Humboldt Growers Assoc. on KMUD–Their Review of Unincorporated Humboldt Co. Ordinance

Tomorrow Humboldt Growers Assoc. (HGA) will appear on KMUD.  Dennis Huber’s Monday Morning Magazine will host members of the group from 8-9 am to discuss their review of the unincorporated areas of Humboldt County’s  proposed ordinance.  I will be there as a co-host from7-9 also.  I’m going to attach their review below so please read it and post your concerns and questions or areas that you agree with so I can convey them.  Remember this is for medical cannabis not blackmarket cannabis.  There are differences.  Below their review of the Humboldt Co. ordinance is HGA’s proposed ordinance for outdoor cultivation.

Update: The conversations that are happening here are so valuable that, with HGA’s approval, I’ve made the comment section more accessible by removing the documents mentioned above.  (Don’t worry.  They are still available on KMUD’s site in a much easier to read form.)  This way though no one has to scroll down through so many documents just to get to the conversation.  Thanks everyone for taking the time to ask good questions and thank you HGA members for taking the time to thoughtfully answer them.  I highly encourage reading the documents–especially the commentary on the proposed indoor ordinance that will be addressed at the May 12th meeting of the Planning Commission.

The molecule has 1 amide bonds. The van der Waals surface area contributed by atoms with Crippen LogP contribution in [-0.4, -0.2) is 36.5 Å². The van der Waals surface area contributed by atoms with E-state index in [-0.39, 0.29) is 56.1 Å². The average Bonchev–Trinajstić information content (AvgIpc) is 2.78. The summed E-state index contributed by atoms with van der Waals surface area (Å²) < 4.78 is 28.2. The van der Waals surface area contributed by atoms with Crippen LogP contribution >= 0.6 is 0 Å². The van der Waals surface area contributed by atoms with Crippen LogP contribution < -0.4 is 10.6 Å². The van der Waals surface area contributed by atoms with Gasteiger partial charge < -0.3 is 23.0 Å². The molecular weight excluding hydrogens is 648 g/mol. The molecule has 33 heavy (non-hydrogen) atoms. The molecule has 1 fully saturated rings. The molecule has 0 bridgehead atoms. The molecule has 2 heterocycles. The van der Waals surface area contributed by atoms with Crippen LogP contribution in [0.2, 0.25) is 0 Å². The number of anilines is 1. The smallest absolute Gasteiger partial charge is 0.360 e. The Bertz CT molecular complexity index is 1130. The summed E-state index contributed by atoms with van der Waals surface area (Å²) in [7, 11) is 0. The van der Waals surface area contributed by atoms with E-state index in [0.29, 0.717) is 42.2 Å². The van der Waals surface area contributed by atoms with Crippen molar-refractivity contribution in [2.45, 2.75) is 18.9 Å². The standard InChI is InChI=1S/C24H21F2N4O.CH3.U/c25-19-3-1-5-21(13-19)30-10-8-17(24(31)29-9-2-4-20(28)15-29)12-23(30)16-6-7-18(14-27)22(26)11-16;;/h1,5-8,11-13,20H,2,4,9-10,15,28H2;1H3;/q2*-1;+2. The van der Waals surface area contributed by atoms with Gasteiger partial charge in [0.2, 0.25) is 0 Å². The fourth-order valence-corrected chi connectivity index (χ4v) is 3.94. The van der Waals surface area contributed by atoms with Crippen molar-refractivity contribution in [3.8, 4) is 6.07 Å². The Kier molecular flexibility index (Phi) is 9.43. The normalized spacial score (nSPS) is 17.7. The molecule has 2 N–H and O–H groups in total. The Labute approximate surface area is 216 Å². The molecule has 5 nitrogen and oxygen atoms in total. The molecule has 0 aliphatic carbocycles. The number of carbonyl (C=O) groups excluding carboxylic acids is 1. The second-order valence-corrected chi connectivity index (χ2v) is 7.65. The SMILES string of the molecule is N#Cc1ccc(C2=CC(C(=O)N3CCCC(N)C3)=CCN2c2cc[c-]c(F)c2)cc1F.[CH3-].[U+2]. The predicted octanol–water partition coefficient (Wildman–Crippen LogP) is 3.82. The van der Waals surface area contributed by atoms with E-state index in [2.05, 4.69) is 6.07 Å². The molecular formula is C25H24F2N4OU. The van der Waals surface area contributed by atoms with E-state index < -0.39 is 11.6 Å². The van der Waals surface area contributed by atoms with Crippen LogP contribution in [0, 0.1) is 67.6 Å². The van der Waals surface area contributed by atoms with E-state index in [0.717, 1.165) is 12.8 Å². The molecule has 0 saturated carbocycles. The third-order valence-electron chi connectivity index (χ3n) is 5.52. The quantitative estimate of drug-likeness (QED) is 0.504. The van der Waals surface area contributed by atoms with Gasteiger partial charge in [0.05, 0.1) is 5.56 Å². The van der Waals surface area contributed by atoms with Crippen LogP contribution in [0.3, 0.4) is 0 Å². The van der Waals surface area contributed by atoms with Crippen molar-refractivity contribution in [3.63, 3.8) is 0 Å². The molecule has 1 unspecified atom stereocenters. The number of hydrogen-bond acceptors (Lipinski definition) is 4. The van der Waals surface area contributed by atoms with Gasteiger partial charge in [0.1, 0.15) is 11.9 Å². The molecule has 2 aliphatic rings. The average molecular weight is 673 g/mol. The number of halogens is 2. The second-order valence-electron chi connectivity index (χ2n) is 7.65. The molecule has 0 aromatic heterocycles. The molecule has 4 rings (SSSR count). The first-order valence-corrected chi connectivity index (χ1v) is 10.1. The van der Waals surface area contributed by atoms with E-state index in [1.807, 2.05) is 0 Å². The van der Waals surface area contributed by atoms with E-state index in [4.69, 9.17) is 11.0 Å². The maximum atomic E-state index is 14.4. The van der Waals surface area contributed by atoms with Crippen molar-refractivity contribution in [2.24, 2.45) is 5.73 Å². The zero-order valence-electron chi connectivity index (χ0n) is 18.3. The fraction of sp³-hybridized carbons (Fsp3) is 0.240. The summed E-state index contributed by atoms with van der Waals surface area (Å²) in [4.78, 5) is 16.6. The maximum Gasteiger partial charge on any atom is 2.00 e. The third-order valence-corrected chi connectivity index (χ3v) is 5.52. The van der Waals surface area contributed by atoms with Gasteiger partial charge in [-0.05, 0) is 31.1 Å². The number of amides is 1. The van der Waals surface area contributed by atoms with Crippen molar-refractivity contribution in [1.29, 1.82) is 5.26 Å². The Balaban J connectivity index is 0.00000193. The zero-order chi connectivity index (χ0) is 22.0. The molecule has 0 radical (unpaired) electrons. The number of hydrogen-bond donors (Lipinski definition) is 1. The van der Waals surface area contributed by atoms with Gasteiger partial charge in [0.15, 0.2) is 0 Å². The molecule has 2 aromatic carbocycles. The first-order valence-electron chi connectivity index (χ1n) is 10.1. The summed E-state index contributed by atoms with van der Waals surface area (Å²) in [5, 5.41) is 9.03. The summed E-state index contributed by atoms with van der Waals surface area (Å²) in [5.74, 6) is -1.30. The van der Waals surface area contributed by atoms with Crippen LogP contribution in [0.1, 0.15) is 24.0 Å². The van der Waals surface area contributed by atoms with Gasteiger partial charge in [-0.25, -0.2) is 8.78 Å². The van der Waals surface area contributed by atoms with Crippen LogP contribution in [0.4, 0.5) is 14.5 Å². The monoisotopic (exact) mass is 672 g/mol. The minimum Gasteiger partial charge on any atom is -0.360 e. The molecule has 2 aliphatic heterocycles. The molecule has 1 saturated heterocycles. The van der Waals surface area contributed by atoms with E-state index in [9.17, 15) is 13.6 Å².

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70 comments

  • Holy moly that’s a lot to read.. I wondered what / where you went this afternoon!
    I will listen tomorrow for sure.. I will try and read this tonight.. I gotta step away from the computer I have been on here 12 hours..
    thanks Kym

    • Bobbi,
      Thank you for the work you put into the SoHum Awareness site. I think that it will be helpful for way more than just this current crisis.

      • That is my hope. Maybe between incidents, the general we can create a more efficient way of getting the news out there. Mikal has lots of ideas. This was a good first step. Thank you for all you help.. your blog is essential for keeping people informed as well, many people aren’t on FB.
        Get some rest..
        ~bobbi

  • Well shoot, so much for me growing pot in my own backyard at no expense to anybody! Thanks, HGQULALALA Corp! You’re lightyears behind the real thinkers of the world! Anybody among you conveniently qualify to make a pretty penny through this?

    • medical patient

      From what I read, they are proposing that any med patient can grow 100 sq ft outdoors without any permit. The counties new draft says that you can grow 50 sq ft indoors without a permit but if you want to grow more you need to have an inspection to make sure your electrical is up to code. Makes sense to me. Good job HGA. Much better proposal than what Mendo allows for.

      • I don’t fall under the guidelines…should i risk everything? Would the HGWUALALA Backscratchers talk shit about me if I’m busted for not following their rules? It’s just a crazy ass plant, ya know!